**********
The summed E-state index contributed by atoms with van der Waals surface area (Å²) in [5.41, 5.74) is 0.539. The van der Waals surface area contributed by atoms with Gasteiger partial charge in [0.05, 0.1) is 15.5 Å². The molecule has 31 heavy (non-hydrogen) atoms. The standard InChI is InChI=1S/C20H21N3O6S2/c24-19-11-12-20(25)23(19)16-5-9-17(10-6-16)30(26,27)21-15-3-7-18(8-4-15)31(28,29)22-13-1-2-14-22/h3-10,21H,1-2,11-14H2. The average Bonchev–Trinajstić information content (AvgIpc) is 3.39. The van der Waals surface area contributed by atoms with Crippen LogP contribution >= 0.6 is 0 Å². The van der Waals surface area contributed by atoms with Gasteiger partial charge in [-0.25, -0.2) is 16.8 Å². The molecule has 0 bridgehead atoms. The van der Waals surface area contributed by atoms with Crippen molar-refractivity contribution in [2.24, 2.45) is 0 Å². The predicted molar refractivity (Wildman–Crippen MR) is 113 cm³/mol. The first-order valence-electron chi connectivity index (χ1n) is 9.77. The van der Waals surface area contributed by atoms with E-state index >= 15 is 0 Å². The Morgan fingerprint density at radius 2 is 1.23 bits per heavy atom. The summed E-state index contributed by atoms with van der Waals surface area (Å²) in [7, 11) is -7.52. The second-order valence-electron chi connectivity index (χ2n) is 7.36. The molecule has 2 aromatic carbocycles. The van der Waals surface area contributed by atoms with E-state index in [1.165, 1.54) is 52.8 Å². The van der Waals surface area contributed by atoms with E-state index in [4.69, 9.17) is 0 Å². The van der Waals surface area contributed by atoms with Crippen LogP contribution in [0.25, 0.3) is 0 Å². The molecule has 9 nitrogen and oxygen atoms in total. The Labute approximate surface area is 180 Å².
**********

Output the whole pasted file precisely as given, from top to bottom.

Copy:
The summed E-state index contributed by atoms with van der Waals surface area (Å²) in [5.41, 5.74) is 0.539. The van der Waals surface area contributed by atoms with Gasteiger partial charge in [0.05, 0.1) is 15.5 Å². The molecule has 31 heavy (non-hydrogen) atoms. The standard InChI is InChI=1S/C20H21N3O6S2/c24-19-11-12-20(25)23(19)16-5-9-17(10-6-16)30(26,27)21-15-3-7-18(8-4-15)31(28,29)22-13-1-2-14-22/h3-10,21H,1-2,11-14H2. The average Bonchev–Trinajstić information content (AvgIpc) is 3.39. The van der Waals surface area contributed by atoms with Crippen LogP contribution >= 0.6 is 0 Å². The van der Waals surface area contributed by atoms with Gasteiger partial charge in [-0.25, -0.2) is 16.8 Å². The molecule has 0 bridgehead atoms. The van der Waals surface area contributed by atoms with Crippen molar-refractivity contribution in [2.24, 2.45) is 0 Å². The predicted molar refractivity (Wildman–Crippen MR) is 113 cm³/mol. The first-order valence-electron chi connectivity index (χ1n) is 9.77. The van der Waals surface area contributed by atoms with E-state index >= 15 is 0 Å². The Morgan fingerprint density at radius 2 is 1.23 bits per heavy atom. The summed E-state index contributed by atoms with van der Waals surface area (Å²) in [7, 11) is -7.52. The second-order valence-electron chi connectivity index (χ2n) is 7.36. The molecule has 2 aromatic carbocycles. The van der Waals surface area contributed by atoms with E-state index in [1.165, 1.54) is 52.8 Å². The van der Waals surface area contributed by atoms with E-state index in [4.69, 9.17) is 0 Å². The van der Waals surface area contributed by atoms with Crippen LogP contribution in [0.25, 0.3) is 0 Å². The molecule has 9 nitrogen and oxygen atoms in total. The Labute approximate surface area is 180 Å².